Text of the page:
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Genetics: Huntington's Disease
Pages 5 (1255 words)
Huntington’s Disease Huntington’s disease is a hereditary disorder affecting the central nervous system. It usually presents with abnormal movements, psychiatric symptoms, and cognitive dysfunction. It is a rare disease that manifests only in 5-10 individuals in every 100,000 Caucasians, with much lower prevalence among Asian and other populations (Roos 1).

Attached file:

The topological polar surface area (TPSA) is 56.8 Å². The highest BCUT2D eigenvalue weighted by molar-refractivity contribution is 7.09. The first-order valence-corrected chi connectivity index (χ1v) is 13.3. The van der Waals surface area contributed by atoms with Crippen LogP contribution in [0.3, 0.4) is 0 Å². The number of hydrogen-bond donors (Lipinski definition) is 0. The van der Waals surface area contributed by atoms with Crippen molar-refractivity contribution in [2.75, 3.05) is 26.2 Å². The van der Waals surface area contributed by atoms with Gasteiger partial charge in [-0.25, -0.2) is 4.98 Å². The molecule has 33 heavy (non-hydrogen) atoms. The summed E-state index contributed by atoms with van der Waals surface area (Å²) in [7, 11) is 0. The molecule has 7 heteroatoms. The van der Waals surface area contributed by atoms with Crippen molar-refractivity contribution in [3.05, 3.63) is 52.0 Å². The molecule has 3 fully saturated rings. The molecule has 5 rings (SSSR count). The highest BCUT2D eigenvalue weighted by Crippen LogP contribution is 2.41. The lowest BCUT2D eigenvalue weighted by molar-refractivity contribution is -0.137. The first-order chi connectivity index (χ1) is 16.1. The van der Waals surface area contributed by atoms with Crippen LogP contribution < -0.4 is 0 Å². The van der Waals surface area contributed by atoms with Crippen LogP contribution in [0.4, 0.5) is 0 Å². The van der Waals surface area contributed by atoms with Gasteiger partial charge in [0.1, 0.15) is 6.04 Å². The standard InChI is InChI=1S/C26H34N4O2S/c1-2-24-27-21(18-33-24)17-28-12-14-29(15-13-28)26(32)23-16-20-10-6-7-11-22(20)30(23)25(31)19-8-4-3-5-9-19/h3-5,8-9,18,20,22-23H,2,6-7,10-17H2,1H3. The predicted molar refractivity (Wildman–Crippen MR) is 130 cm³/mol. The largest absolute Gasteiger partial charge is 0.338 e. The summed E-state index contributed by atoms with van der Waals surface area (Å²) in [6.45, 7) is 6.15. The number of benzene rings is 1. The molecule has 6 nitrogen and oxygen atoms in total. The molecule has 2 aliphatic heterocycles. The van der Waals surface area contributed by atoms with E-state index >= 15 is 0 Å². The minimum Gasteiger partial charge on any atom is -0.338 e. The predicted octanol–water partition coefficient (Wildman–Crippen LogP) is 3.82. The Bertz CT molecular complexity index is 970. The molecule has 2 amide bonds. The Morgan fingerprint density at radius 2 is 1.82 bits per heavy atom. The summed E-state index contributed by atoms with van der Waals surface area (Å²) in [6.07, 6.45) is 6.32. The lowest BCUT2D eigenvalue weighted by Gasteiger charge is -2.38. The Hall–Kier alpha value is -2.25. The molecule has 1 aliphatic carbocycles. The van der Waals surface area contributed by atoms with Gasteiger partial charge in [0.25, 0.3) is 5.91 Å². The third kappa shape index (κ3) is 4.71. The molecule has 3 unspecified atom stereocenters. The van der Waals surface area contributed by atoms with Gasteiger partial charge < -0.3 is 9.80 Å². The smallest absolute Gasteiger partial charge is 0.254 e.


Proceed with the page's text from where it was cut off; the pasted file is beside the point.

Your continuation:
Motor symptoms manifest as involuntary and unwanted movements, which are called tics. These tics usually begin in the fingers and toes, but may also involve the muscles of the face. To other people, they can appear as nervousness. These tics gradually involve other muscles until they become big, abnormal movements called chorea. Patients eventually develop slowness in movement and difficulty initiating movements. Walking becomes drunk-like. This interferes with work and daily living, as patients become prone to falling and can no longer carry out their usual activities such as dressing and cooking (Roos 2). Behavior and psychiatric symptoms usually present early on in the disease, even before onset of motor signs. Irritability is usually the earliest sign, but only thought of in retrospect. The most frequently occurring symptom is depression. A study showed that 3 in 1000 individuals with major depression were found to carry an expanded huntingtin gene CAG allele. These patients suffering from depression were predicted to eventually develop full-blown Huntington’s disease (Perlis et al. 578). Apart from depression, patients may develop low self-esteem, guilt feelings, and anxiety. Patients may even commit suicide, with the likelihood higher among patients with early onset of the disease (Roos 2). ...
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